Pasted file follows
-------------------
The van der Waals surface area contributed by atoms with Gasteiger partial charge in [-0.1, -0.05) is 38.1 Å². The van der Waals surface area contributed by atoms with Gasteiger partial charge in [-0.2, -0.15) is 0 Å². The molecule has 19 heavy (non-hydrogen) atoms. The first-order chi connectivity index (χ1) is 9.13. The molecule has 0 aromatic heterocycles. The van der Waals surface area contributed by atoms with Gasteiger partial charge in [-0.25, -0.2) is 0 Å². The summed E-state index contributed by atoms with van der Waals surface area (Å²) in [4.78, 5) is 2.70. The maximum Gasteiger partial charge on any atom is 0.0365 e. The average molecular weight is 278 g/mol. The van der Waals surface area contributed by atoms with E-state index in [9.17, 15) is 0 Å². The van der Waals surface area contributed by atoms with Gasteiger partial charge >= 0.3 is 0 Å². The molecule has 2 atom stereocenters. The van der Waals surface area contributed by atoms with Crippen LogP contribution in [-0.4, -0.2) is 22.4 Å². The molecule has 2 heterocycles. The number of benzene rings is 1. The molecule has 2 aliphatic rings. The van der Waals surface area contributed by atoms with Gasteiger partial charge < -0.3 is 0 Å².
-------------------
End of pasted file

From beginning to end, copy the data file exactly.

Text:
The van der Waals surface area contributed by atoms with Gasteiger partial charge in [-0.1, -0.05) is 38.1 Å². The van der Waals surface area contributed by atoms with Gasteiger partial charge in [-0.2, -0.15) is 0 Å². The molecule has 19 heavy (non-hydrogen) atoms. The first-order chi connectivity index (χ1) is 9.13. The molecule has 0 aromatic heterocycles. The van der Waals surface area contributed by atoms with Gasteiger partial charge in [-0.25, -0.2) is 0 Å². The summed E-state index contributed by atoms with van der Waals surface area (Å²) in [4.78, 5) is 2.70. The maximum Gasteiger partial charge on any atom is 0.0365 e. The average molecular weight is 278 g/mol. The van der Waals surface area contributed by atoms with E-state index in [9.17, 15) is 0 Å². The van der Waals surface area contributed by atoms with Gasteiger partial charge >= 0.3 is 0 Å². The molecule has 2 atom stereocenters. The van der Waals surface area contributed by atoms with Crippen LogP contribution in [-0.4, -0.2) is 22.4 Å². The molecule has 2 heterocycles. The number of benzene rings is 1. The molecule has 2 aliphatic rings. The van der Waals surface area contributed by atoms with Gasteiger partial charge < -0.3 is 0 Å².